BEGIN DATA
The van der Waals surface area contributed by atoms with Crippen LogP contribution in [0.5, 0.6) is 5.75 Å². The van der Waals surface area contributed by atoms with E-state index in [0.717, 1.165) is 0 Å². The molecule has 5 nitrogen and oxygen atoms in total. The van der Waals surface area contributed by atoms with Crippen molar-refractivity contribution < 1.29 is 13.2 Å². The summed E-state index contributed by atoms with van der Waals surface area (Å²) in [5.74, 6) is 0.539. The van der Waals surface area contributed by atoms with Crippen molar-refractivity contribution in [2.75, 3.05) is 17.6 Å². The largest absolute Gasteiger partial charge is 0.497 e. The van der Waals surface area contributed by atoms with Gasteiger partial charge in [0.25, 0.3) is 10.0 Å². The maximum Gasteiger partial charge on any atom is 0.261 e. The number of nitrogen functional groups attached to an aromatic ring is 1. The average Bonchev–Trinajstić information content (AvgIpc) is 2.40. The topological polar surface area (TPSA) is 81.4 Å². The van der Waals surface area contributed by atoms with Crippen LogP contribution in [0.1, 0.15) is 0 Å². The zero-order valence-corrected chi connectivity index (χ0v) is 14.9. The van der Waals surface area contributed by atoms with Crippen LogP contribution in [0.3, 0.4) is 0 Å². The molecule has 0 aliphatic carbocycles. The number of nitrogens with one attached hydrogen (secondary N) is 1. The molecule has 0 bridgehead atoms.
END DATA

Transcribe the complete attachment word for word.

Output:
The van der Waals surface area contributed by atoms with Crippen LogP contribution in [0.5, 0.6) is 5.75 Å². The van der Waals surface area contributed by atoms with E-state index in [0.717, 1.165) is 0 Å². The molecule has 5 nitrogen and oxygen atoms in total. The van der Waals surface area contributed by atoms with Crippen molar-refractivity contribution < 1.29 is 13.2 Å². The summed E-state index contributed by atoms with van der Waals surface area (Å²) in [5.74, 6) is 0.539. The van der Waals surface area contributed by atoms with Crippen molar-refractivity contribution in [2.75, 3.05) is 17.6 Å². The largest absolute Gasteiger partial charge is 0.497 e. The van der Waals surface area contributed by atoms with Gasteiger partial charge in [0.25, 0.3) is 10.0 Å². The maximum Gasteiger partial charge on any atom is 0.261 e. The number of nitrogen functional groups attached to an aromatic ring is 1. The average Bonchev–Trinajstić information content (AvgIpc) is 2.40. The topological polar surface area (TPSA) is 81.4 Å². The van der Waals surface area contributed by atoms with Crippen LogP contribution in [0.1, 0.15) is 0 Å². The zero-order valence-corrected chi connectivity index (χ0v) is 14.9. The van der Waals surface area contributed by atoms with Crippen LogP contribution in [0.3, 0.4) is 0 Å². The molecule has 0 aliphatic carbocycles. The number of nitrogens with one attached hydrogen (secondary N) is 1. The molecule has 0 bridgehead atoms.